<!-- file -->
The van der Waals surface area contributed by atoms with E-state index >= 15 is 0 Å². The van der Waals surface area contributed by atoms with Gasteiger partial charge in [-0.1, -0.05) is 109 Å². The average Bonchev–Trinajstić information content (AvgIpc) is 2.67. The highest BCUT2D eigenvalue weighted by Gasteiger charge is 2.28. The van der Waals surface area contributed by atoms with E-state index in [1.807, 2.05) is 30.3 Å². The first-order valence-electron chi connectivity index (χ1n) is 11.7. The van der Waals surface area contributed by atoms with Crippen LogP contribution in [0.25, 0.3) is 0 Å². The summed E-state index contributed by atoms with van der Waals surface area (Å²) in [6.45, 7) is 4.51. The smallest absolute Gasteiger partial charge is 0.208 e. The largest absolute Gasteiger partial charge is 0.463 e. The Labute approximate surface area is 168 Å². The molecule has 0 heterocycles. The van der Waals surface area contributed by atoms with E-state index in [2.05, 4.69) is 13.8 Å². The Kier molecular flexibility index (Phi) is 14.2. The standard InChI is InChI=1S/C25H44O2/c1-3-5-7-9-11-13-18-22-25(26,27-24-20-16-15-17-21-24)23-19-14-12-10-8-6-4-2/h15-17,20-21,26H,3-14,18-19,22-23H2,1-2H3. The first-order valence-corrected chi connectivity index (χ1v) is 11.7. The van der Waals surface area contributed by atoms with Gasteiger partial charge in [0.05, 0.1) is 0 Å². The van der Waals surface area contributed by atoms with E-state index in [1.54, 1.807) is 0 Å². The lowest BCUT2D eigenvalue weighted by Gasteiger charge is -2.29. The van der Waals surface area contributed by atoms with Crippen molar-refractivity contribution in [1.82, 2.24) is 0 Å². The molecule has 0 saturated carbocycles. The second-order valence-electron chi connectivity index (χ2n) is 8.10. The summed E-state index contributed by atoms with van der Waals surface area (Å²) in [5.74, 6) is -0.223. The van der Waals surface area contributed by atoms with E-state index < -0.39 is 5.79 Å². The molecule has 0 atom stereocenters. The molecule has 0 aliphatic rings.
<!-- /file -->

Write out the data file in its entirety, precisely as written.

The van der Waals surface area contributed by atoms with E-state index >= 15 is 0 Å². The van der Waals surface area contributed by atoms with Gasteiger partial charge in [-0.1, -0.05) is 109 Å². The average Bonchev–Trinajstić information content (AvgIpc) is 2.67. The highest BCUT2D eigenvalue weighted by Gasteiger charge is 2.28. The van der Waals surface area contributed by atoms with E-state index in [1.807, 2.05) is 30.3 Å². The first-order valence-electron chi connectivity index (χ1n) is 11.7. The van der Waals surface area contributed by atoms with Crippen LogP contribution in [0.25, 0.3) is 0 Å². The summed E-state index contributed by atoms with van der Waals surface area (Å²) in [6.45, 7) is 4.51. The smallest absolute Gasteiger partial charge is 0.208 e. The largest absolute Gasteiger partial charge is 0.463 e. The Labute approximate surface area is 168 Å². The molecule has 0 heterocycles. The van der Waals surface area contributed by atoms with E-state index in [2.05, 4.69) is 13.8 Å². The Kier molecular flexibility index (Phi) is 14.2. The standard InChI is InChI=1S/C25H44O2/c1-3-5-7-9-11-13-18-22-25(26,27-24-20-16-15-17-21-24)23-19-14-12-10-8-6-4-2/h15-17,20-21,26H,3-14,18-19,22-23H2,1-2H3. The first-order valence-corrected chi connectivity index (χ1v) is 11.7. The van der Waals surface area contributed by atoms with Gasteiger partial charge in [0.05, 0.1) is 0 Å². The van der Waals surface area contributed by atoms with E-state index in [1.54, 1.807) is 0 Å². The lowest BCUT2D eigenvalue weighted by Gasteiger charge is -2.29. The van der Waals surface area contributed by atoms with Crippen molar-refractivity contribution in [1.82, 2.24) is 0 Å². The molecule has 0 saturated carbocycles. The second-order valence-electron chi connectivity index (χ2n) is 8.10. The summed E-state index contributed by atoms with van der Waals surface area (Å²) in [5.74, 6) is -0.223. The van der Waals surface area contributed by atoms with E-state index < -0.39 is 5.79 Å². The molecule has 0 atom stereocenters. The molecule has 0 aliphatic rings.